- Two-thirds of middle class Americans (67%) said that, in the past, they had made at least one “really bad financial decision,” and nearly half of those questioned (47%) acknowledged that they had made more than one bad decision. The typical (median) cost of these bad decisions was $5,000, but the average cost was $23,000.
- Few of these Americans said their main source of information or advice about specific financial decisions would be from the Internet, books, magazines, or TV. And a number said they would not seek information or advice in making these decisions. For example, for “saving and investing,” only 15 percent said they would rely on the Internet, publications, or TV for the information, yet another 17 percent said they “wouldn’t seek any information or advice, and just make a decision.” However, for this kind of decision, 45 percent said they would use information and advice from a financial professional.
- These middle class Americans are much more risk-averse than those with higher incomes. If given $1,000,000 to invest for retirement, only 21 percent of middle class Americans, compared to 48 percent of higher-income persons (incomes $100,000 and over), would invest mainly in “stocks, bonds, and/or mutual funds.” And 19 percent of the middle class group would “invest” most of their funds in a savings account while 25 percent would invest mainly in real estate.
- Yet, large majorities of these Americans believe their ability to make financial decisions is “good” or “excellent” – for example, 81 percent for ability to budget income and 80 percent for ability to manage credit card debt though only 63 percent for ability to save for retirement and 67 percent for their ability to purchase a mortgage loan.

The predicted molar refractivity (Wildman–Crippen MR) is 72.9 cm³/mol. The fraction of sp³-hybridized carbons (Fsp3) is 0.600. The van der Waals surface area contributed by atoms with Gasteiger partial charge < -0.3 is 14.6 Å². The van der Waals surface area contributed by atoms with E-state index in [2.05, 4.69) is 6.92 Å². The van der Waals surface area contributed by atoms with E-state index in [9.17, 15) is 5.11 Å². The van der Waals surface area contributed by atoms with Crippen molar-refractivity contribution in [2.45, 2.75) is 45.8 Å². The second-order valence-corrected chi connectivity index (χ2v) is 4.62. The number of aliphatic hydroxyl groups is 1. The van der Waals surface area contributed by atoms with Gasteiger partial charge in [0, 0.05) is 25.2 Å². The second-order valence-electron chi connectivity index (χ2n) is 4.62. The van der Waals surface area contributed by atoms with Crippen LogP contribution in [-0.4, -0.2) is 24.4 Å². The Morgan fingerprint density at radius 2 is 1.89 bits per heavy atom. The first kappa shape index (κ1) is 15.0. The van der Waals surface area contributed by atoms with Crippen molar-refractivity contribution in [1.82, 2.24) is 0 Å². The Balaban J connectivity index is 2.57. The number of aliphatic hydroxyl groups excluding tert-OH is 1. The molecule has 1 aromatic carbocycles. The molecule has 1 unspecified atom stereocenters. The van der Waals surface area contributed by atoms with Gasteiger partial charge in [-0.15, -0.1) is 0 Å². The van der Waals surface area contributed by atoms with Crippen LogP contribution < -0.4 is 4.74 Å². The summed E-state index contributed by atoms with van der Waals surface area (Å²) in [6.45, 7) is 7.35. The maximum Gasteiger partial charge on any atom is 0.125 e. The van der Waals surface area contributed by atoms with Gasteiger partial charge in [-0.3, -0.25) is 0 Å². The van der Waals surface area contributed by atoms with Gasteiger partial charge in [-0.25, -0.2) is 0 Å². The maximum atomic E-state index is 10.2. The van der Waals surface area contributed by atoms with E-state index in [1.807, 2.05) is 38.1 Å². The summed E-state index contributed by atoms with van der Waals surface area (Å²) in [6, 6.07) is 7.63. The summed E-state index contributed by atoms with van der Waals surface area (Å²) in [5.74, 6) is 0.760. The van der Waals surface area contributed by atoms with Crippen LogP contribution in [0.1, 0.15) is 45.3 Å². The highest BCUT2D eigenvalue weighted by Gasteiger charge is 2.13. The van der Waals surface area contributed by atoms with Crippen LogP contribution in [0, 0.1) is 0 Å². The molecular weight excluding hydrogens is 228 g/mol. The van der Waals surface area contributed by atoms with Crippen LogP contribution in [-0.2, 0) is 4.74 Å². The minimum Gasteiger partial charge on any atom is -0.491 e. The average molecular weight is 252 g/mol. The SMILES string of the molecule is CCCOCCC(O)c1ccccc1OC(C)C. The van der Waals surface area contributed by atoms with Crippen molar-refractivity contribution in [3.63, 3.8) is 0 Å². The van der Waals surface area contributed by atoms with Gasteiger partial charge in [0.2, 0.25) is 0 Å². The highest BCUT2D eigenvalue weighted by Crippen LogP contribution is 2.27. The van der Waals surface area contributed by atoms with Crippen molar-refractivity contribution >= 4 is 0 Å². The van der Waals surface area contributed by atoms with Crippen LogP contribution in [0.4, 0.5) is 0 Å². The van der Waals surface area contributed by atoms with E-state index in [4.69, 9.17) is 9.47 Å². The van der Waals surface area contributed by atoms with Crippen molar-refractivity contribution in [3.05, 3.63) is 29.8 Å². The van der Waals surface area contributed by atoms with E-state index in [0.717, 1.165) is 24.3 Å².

In an analysis of two new sources of information about family finances, the Consumer Federation of America and Primerica found that two-thirds of middle class Americans acknowledge having made financial mistakes, often costly ones. The new report, “The Financial Status and Decision-Making of the American Middle Class,” also concluded that the financial condition of most middle class families is challenging. For example, in 2010 the typical middle class family had financial assets of $27,300 – including retirement savings but not pensions – which was 28 percent less than the $37,800 held in 2007. The comprehensive analysis includes a national survey of 2015 representative adult Americans by ORC International in July of this year and a statistical examination of the Federal Reserve Board’s 2010 Survey of Consumer Finances, by Professor Catherine Montalto of The Ohio State University. In the ORC International survey, 843 out of 2015 respondents reported household incomes between $30,000 and $100,000 and were considered to be middle class. Key findings from an analysis of the survey data are: